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swabbmob, you should check out the calculator link that GordMay posted the other day, extremely useful tool:

Sail Calculator Pro v3.5-beta

Compare the Bene F45F5 to the Catalina 470. The results may surprise you, the Cat has more displacement and scores better in both capsize ratio and motion comfort.

We own a Catalina and have chartered Beneteaus a few times, we're familiar with both and we like them both. We were considering buying an ex-charter Bene in the BVI just because it's already down there and we don't look forward to the slog down the east coast. We might re-think that plan in light of what our research into Cat vs Bene is revealing. Might still do the Bene, but I no longer believe they are any better than a Cat and certainly not cheaper than a used Cat. Good luck on your search.
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Old 26-10-2007, 07:08   #5
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For those researching the “Hunta-Bene-Lina” market, ”Sail” magazine’s Boatbuilding 101 article offers a [u]very basic[/u\ description of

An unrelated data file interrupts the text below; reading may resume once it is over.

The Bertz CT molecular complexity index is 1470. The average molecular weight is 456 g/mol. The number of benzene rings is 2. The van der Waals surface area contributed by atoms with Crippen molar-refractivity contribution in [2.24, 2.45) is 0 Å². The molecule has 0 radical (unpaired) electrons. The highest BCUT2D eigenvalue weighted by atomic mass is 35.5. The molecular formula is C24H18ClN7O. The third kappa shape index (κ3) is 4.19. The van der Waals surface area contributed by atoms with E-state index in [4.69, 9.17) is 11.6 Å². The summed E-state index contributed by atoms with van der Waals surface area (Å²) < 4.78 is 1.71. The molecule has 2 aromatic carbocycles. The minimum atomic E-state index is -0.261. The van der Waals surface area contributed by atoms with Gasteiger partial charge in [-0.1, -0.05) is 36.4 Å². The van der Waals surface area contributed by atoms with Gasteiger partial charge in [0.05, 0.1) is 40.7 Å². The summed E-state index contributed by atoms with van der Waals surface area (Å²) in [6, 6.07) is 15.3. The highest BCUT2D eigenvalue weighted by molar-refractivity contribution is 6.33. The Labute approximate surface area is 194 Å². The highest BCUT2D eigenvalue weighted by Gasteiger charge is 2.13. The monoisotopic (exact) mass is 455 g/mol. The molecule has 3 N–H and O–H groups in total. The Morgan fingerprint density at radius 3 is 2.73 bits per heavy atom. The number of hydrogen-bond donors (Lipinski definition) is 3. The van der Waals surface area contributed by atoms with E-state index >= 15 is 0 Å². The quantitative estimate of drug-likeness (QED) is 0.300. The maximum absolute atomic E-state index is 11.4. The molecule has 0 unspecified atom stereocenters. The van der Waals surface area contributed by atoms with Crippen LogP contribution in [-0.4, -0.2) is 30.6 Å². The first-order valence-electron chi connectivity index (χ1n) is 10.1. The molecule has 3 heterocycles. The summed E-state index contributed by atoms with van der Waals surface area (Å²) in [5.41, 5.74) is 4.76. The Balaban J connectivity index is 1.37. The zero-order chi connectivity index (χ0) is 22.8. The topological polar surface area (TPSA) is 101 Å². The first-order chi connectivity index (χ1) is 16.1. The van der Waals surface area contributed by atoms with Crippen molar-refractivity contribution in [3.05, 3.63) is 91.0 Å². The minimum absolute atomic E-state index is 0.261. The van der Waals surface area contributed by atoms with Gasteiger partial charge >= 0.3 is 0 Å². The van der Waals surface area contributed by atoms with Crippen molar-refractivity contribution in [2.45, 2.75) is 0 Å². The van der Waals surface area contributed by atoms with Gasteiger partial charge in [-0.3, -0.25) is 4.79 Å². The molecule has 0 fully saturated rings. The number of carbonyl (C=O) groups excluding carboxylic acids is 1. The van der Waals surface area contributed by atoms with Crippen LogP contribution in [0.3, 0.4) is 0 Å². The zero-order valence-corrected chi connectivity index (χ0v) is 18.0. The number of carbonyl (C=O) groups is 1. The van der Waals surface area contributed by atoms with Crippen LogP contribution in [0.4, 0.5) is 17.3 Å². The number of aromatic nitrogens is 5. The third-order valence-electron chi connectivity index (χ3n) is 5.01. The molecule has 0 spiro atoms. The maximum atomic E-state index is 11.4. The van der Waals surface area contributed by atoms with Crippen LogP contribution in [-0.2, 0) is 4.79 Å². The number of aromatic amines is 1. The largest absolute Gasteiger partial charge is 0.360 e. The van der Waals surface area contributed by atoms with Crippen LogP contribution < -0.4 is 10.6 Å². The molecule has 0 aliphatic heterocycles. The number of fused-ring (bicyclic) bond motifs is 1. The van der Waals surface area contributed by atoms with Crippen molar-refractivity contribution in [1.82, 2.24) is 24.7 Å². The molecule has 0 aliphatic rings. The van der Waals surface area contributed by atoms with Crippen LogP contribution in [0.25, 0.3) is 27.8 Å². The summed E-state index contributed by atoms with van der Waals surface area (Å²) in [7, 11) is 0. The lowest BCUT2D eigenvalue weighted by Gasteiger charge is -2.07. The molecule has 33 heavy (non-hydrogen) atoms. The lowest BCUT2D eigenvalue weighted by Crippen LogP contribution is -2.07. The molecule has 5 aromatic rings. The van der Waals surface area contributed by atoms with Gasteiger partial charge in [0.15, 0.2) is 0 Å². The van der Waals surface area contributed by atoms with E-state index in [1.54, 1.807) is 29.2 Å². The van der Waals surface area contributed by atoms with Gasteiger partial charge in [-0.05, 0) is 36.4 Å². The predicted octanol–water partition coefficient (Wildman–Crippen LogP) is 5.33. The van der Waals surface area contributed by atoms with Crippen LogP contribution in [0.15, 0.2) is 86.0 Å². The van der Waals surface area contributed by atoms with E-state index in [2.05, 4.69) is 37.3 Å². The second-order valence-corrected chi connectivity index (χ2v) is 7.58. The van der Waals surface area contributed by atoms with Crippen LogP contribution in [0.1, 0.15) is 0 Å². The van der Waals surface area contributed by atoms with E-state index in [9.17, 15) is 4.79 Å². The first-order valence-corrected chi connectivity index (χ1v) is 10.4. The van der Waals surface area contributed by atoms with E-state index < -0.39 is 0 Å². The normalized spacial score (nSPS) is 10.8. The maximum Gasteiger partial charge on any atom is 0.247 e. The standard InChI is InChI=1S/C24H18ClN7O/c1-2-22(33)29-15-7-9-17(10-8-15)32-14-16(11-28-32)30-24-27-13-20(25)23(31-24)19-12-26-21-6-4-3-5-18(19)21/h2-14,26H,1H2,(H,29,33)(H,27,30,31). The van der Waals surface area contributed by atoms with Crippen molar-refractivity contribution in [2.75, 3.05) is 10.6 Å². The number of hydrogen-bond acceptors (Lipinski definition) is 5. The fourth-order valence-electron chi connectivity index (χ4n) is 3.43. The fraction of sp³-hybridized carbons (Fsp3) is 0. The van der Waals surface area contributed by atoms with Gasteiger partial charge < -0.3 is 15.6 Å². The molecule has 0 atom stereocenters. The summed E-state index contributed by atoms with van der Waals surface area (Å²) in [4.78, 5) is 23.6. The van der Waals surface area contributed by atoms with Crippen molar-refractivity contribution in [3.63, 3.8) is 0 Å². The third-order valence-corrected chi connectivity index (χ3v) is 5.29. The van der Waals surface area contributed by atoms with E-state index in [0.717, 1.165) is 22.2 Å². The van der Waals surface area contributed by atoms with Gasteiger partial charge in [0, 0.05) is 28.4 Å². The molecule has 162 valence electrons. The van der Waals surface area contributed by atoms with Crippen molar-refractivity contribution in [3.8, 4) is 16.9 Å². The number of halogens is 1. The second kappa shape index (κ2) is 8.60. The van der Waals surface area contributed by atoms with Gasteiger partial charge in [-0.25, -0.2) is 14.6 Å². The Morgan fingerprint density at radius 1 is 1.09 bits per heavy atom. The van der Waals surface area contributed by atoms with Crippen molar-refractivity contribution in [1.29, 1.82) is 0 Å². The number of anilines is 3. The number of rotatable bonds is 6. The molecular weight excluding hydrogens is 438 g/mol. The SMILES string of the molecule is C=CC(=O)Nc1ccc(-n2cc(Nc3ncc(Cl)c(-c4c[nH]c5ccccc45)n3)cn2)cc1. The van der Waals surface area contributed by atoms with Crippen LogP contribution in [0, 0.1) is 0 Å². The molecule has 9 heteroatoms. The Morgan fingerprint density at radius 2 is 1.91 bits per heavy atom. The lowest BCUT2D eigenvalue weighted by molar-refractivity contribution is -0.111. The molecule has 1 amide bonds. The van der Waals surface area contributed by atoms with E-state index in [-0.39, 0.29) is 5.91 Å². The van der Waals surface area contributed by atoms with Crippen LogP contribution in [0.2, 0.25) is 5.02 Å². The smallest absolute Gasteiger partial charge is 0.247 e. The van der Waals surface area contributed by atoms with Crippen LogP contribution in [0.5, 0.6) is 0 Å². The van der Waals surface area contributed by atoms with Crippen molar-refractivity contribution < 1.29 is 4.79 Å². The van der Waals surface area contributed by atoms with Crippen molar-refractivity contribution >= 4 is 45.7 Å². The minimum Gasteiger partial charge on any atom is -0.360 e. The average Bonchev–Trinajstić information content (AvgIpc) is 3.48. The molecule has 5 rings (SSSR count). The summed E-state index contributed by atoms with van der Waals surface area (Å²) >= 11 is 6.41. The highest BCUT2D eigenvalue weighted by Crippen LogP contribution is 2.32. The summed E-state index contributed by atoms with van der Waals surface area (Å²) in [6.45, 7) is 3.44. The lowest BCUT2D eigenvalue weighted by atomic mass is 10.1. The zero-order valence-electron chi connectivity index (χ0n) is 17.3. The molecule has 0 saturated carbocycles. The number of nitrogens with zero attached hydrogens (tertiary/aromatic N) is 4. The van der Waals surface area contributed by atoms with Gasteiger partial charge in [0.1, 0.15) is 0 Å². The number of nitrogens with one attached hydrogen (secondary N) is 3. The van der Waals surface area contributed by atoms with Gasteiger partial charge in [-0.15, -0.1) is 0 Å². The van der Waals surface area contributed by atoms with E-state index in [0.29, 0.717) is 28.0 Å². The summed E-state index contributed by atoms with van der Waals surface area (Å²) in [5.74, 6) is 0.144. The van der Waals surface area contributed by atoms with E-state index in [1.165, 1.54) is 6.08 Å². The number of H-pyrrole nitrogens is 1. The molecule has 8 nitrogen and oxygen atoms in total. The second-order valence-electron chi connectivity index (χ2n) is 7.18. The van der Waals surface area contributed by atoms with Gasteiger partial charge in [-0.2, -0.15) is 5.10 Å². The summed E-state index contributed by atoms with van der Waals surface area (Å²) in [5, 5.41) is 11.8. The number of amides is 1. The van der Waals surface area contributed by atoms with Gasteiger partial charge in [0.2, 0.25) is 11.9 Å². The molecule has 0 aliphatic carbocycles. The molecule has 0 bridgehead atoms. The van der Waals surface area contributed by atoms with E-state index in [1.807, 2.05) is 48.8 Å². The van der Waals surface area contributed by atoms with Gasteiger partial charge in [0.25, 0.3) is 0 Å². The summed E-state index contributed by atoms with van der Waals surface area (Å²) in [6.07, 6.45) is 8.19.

HOW PRODUCTION SAILBOATS ARE BUILT ~ by Bill Springer
Sail Magazine 2007 Buyers Guide: Boatbuilding 101

And:
Boat-testing tips
DON'T BUY BEFORE MAKING A THOROUGH EVALUATION ~ by Kimball Livingston
Sail Magazine 2007 Buyers Guide: How To Test A Boat

Index to “Sail” magazine’s on-line articles:
Sail Magazine 2007 Buyers Guide: Articles

Note: None of these are in depth treatises, but they do add a little light "fluff" to our knowledge base.
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Old 26-10-2007, 08:36   #6
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Don't know about any Idylle 15.5 but I did sail an Idylle 13.5 in the Caribbean for a month and found it to be a very solid boat. More robustly built than later Beneteaus. It would make an excellent liveaboard. Here's one. St. Barts Yachts (Charleston, SC)
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Old 26-10-2007, 17:08   #7
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Okay, it is starting to happen again...my mind is creaking open...is someone going to show me that a Catalina is just as viable a liveaboard boat? Guys, I may be studying this stuff for years!I will dig into the information from Gord. I did see a Calatina Morgan 50 in Texas that was pretty dang nice looking.Thanks as always and please don't stop the education.
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Old 28-10-2007, 18:48   #8